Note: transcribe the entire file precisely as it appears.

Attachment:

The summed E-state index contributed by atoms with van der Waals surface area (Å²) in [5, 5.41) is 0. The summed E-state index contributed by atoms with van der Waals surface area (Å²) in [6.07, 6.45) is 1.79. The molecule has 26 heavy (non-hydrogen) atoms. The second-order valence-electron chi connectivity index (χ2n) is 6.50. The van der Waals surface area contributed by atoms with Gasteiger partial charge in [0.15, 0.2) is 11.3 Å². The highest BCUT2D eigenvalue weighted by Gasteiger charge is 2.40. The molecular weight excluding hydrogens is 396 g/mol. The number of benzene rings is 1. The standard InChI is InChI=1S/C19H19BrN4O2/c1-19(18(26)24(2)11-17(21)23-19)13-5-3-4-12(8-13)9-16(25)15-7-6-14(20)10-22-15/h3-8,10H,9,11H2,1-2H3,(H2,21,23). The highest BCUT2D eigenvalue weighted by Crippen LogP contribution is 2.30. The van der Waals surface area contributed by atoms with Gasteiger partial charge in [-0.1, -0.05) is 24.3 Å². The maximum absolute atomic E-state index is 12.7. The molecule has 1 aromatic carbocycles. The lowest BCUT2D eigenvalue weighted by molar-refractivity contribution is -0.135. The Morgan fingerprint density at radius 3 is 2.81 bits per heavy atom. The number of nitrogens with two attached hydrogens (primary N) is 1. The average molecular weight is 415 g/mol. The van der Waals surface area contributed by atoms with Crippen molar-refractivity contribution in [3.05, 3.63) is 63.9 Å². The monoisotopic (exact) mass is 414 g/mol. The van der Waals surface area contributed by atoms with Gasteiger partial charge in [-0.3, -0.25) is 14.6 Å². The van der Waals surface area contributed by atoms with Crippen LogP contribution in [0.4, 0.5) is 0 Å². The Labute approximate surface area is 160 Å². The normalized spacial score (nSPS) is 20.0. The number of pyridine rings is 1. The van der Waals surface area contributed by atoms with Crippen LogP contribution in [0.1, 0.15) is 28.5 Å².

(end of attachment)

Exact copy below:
The summed E-state index contributed by atoms with van der Waals surface area (Å²) in [5, 5.41) is 0. The summed E-state index contributed by atoms with van der Waals surface area (Å²) in [6.07, 6.45) is 1.79. The molecule has 26 heavy (non-hydrogen) atoms. The second-order valence-electron chi connectivity index (χ2n) is 6.50. The van der Waals surface area contributed by atoms with Gasteiger partial charge in [0.15, 0.2) is 11.3 Å². The highest BCUT2D eigenvalue weighted by Gasteiger charge is 2.40. The molecular weight excluding hydrogens is 396 g/mol. The number of benzene rings is 1. The standard InChI is InChI=1S/C19H19BrN4O2/c1-19(18(26)24(2)11-17(21)23-19)13-5-3-4-12(8-13)9-16(25)15-7-6-14(20)10-22-15/h3-8,10H,9,11H2,1-2H3,(H2,21,23). The highest BCUT2D eigenvalue weighted by Crippen LogP contribution is 2.30. The van der Waals surface area contributed by atoms with Gasteiger partial charge in [-0.1, -0.05) is 24.3 Å². The maximum absolute atomic E-state index is 12.7. The molecule has 1 aromatic carbocycles. The lowest BCUT2D eigenvalue weighted by molar-refractivity contribution is -0.135. The Morgan fingerprint density at radius 3 is 2.81 bits per heavy atom. The number of nitrogens with two attached hydrogens (primary N) is 1. The average molecular weight is 415 g/mol. The van der Waals surface area contributed by atoms with Crippen molar-refractivity contribution in [3.05, 3.63) is 63.9 Å². The monoisotopic (exact) mass is 414 g/mol. The van der Waals surface area contributed by atoms with Gasteiger partial charge in [-0.3, -0.25) is 14.6 Å². The van der Waals surface area contributed by atoms with Crippen LogP contribution in [0.4, 0.5) is 0 Å². The Labute approximate surface area is 160 Å². The normalized spacial score (nSPS) is 20.0. The number of pyridine rings is 1. The van der Waals surface area contributed by atoms with Crippen LogP contribution in [0.1, 0.15) is 28.5 Å².